Next comes the wait, which is all too familiar in dealing with the government. The issuance of the opinions can be delayed for many months. During this time the votes may change, but that is very rare. The final decision is typically announced sometime before the Court adjourns for the summer. The majority opinion states the legal reasoning behind its decision and it becomes the all-important precedent for future courts to follow. Meanwhile, justices in the minority are at liberty to issue their own dissenting opinions, which may carry weight in future cases or similar issues.
V. How One Becomes a Supreme Court Justice.
Most people grow up wanting to be a popular figure they see on television, such as an actor, an astronaut, a politician or maybe a hero of some type. Besides their nominations, Supreme Court Justices are almost never on television, and most people could not even identify them.
One of the first steps to becoming a potential nominee is to work on DC Circuit Court, which has entirely different caseload. The advantage is that you are already in town, known to the politicians, and don’t have to move and become acclimated to a new environment. Studies show that justices selected from outside of Washington, D.C., tend to change their positions more often upon moving to that town. The DC Circuit is widely considered the most influential and important federal panel outside of the Supreme Court, and so it makes a great stepping-stone to a seat on the Supreme Court.
The privilege of serving for life has made nominations to the Court extremely important. The effect of a President’s nomination can carry out for thirty more years. A potential nominee is faced with relentless media and political pressure from both sides. Every influential event in their past is examined and questioned; a nominee must be able to effectively deal with this pressure.
John Roberts, Bush’s current nominee to replace O’Connor, is a prime example. He served on the DC Circuit and has worked on the DC scene for most of his career. He clerked for Chief Justice Rehnquist and worked in the White House and Department of Justice. He also has an impeccable resume having served in respectable positions his entire life. It has been difficult to find anything to impede his nomination, much like Bush’s opposition has done for his other nominees.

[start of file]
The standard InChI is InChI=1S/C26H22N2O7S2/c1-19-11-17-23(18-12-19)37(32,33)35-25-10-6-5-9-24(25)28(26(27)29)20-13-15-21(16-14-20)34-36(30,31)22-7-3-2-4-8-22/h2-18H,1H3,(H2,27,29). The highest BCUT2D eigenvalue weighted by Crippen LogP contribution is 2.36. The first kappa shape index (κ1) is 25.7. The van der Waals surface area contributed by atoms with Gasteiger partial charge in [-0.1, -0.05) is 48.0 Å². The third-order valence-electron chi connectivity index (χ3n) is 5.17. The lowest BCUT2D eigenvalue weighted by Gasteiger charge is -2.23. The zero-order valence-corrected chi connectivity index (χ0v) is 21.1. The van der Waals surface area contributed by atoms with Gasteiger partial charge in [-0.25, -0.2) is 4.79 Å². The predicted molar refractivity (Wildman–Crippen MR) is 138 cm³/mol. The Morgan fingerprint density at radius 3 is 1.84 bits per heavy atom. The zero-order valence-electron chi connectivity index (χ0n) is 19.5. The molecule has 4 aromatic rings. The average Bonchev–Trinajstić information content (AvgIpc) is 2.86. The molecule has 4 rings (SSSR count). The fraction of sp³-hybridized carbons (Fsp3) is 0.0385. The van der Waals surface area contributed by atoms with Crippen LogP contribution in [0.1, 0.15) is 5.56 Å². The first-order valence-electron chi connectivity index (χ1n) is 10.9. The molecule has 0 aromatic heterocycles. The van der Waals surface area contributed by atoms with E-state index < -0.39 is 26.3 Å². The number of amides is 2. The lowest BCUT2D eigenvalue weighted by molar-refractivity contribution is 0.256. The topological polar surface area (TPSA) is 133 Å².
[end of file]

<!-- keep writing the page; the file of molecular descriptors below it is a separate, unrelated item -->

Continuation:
VI. How Often the Supreme Court Reverses Its Own Decisions.
The Supreme Court has disregarded several of its own established precedents. After the landmark “separate but equal” decision in Plessy v. Ferguson (1896), the Supreme Court overruled it in the 1954 case Brown v. Board of Education (1954). In the 1943 decision of West Virginia State Bd. of Educ. v. Barnette, the case in which the Court ruled that school children could not be forced to recite the pledge of allegiance or salute the American flag, the Court overruled a decision of only three years earlier Minersville School Dist. v. Gobitis (1940).
A recent example was in Hudson v. United States (1997), when the Supreme Court unanimously overruled its own prior unanimous decision of United States v. Halper (1989). Supreme Court nominee John Roberts had argued for Halper, and the Court agreed with Roberts in 1989, that the Double Jeopardy Clause of the Fifth Amendment protected a defendant against a new lawsuit by the government to impose a large fine for conduct for which he had earlier been convicted. In Hudson the Supreme Court completely reversed its own precedent.
There are many other examples, though less well-known. In all its haste to establish judicial precedent, the Court does reverse itself.
Write down at least three aspects of the Supreme Court that you do NOT understand. Then write down how you might find answers to those questions.
For extra credit: email me names and citations to Supreme Court decisions, in addition to those mentioned in Part VI above, in which it has overturned one of its own prior decisions.
Next Class: Who is John Roberts?